Finding the Correct Mass Spectrometry for Small Molecule Analysis: A Helpful Guide for Laboratories

May 30, 2024 | Blog

Scientist examining mass spectrometer

Mass spectrometry (MS) is a valuable technique used by researchers and scientists to advance scientific knowledge and enable groundbreaking discoveries. MS instruments are widely used across diverse scientific fields, from life sciences to environmental studies and from pharmaceutical research to material sciences. They have proven to be indispensable analytical instruments as they can be used for many different applications in biology, chemistry, physics, pharmaceuticals, clinical medicine and even space exploration.

In this helpful guide, intended for small molecule analysis (and for those new to the MS world), we explore three widely used types of MS instruments and some of their applications.

What Is Mass Spectrometry?

Mass spectrometry (MS) is an advanced and powerful qualitative and quantitative analytical technique by which gaseous and charged ions of chemical substances are identified and sorted in electric and magnetic fields according to their mass-to-charge ratios or m/z, where m is the molecular weight of the ion (in Daltons) and z is the number of charges present on the measured ion. When coupled with gas or liquid chromatography, this sensitive and accurate technique provides valuable information about the molecular structures of chemical compounds present in the sample, its confirmation, and its quantification. In addition, all atomic and molecular ions are, in principle, accessible by an MS instrument, making it a universal tool for chemical analysis. 

MS instruments have been marked by an ever-increasing number of applications in science and technology. New applications and technological developments continue to expand to create a more advanced array of modern MS instruments that can provide highly specific chemical information directly related to the chemical structure, such as accurate mass, isotope distribution patterns for elemental formula determination, and characteristic fragment ions for structural elucidation or identification via MS/MS spectral databases. MS instruments are currently routinely used in combination with chromatographic separation, principally in the form of the GC-MS(/MS), LC-MS(/MS), LC-TOF-MS, GC-TOF-MS or LC-IT-MS instruments.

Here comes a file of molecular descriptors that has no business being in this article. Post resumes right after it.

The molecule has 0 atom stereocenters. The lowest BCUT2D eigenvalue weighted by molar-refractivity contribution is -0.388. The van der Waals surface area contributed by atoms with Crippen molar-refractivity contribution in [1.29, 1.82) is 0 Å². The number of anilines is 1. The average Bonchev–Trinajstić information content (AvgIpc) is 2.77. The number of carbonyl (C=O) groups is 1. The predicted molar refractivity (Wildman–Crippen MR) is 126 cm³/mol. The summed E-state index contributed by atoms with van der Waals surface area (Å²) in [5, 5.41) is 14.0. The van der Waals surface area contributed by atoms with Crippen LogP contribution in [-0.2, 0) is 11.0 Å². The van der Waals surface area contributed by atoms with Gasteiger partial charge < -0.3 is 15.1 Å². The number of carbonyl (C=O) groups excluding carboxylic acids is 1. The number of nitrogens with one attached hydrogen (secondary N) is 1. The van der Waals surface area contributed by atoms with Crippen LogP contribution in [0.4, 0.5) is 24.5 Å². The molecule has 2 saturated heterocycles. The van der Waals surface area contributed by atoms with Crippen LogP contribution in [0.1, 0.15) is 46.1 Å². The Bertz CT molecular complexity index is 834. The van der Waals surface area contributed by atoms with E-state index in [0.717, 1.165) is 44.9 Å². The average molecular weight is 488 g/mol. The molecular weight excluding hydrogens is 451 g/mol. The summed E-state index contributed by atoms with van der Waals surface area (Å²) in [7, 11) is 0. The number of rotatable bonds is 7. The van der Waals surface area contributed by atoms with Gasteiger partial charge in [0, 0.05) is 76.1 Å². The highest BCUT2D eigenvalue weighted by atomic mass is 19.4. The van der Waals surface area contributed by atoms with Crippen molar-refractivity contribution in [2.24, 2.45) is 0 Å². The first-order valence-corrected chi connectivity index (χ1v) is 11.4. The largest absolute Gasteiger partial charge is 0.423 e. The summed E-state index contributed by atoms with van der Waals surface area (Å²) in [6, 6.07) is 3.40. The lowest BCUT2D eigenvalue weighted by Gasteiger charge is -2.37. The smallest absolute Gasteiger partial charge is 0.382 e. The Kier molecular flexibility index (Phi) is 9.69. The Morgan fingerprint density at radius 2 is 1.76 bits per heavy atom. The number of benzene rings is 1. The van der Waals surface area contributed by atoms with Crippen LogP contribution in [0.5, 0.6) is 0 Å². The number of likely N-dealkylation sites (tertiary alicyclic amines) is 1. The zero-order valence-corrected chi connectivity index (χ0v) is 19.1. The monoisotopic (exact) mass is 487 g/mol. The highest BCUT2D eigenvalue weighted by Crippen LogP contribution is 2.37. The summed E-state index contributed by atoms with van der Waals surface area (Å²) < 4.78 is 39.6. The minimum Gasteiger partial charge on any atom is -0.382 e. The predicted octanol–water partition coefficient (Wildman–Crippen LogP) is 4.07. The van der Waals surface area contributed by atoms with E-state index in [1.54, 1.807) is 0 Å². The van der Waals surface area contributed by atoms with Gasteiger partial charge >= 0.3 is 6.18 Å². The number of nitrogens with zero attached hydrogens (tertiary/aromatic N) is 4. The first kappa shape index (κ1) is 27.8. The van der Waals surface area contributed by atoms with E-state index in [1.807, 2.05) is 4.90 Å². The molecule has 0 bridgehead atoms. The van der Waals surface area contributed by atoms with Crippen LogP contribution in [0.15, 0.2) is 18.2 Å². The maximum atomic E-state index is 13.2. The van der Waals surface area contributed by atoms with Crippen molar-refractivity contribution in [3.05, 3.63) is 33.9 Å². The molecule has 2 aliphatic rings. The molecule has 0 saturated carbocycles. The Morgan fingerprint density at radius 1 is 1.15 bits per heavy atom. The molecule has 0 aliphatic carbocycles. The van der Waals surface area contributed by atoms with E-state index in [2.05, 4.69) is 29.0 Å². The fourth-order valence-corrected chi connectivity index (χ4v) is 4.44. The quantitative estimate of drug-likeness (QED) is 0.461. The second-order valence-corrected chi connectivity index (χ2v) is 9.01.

Various industries and scientific fields utilize MS instruments due to their versatility for a wide range of applications, their sensitivity to detect chemical compounds in complex matrices at trace levels and their accuracy in ensuring that only a single elemental composition contributes to the mass spectral peak in question (i.e., the proximity of the experimental measurement to the true value or the exact mass). 

For small molecules analysis, an MS instrument is used in: 

  • Scientific research to analyze chemical compounds, study molecular structures, identify unknown substances and investigate some complex biological systems. An MS instrument is also used to study molecular reactions of gas phase ions and determine ion energetics. It can also be used for elemental identification and isotopic abundance measurement (e.g., carbon-14 dating) in geological and archaeological studies.
  • The pharmaceutical industry at every juncture of drug development – from the inception of discovery to the quality control of the “end” product. An MS instrument helps identify drug metabolites and differentiate closely related metabolites in a complex matrix, determine drug purity and ensure the effectiveness and safety of pharmaceutical products. An MS instrument also plays a key role in detecting and quantifying impurities that could affect a drug’s efficacy or safety. This is essential because it also enables faster and more accurate screenings in the clinical analysis of patient samples.
  • Forensic science to analyze biological samples (such as blood, urine, hair, nails, and tissues: brain, liver, kidney, etc.) to detect and identify illicit drugs, toxins, and other substances, analysis of trace evidence (such as fibers in carpet, polymers in paint), arson investigation (such as fire accelerant), confirmation of drug of abuse, and identification of explosive residues.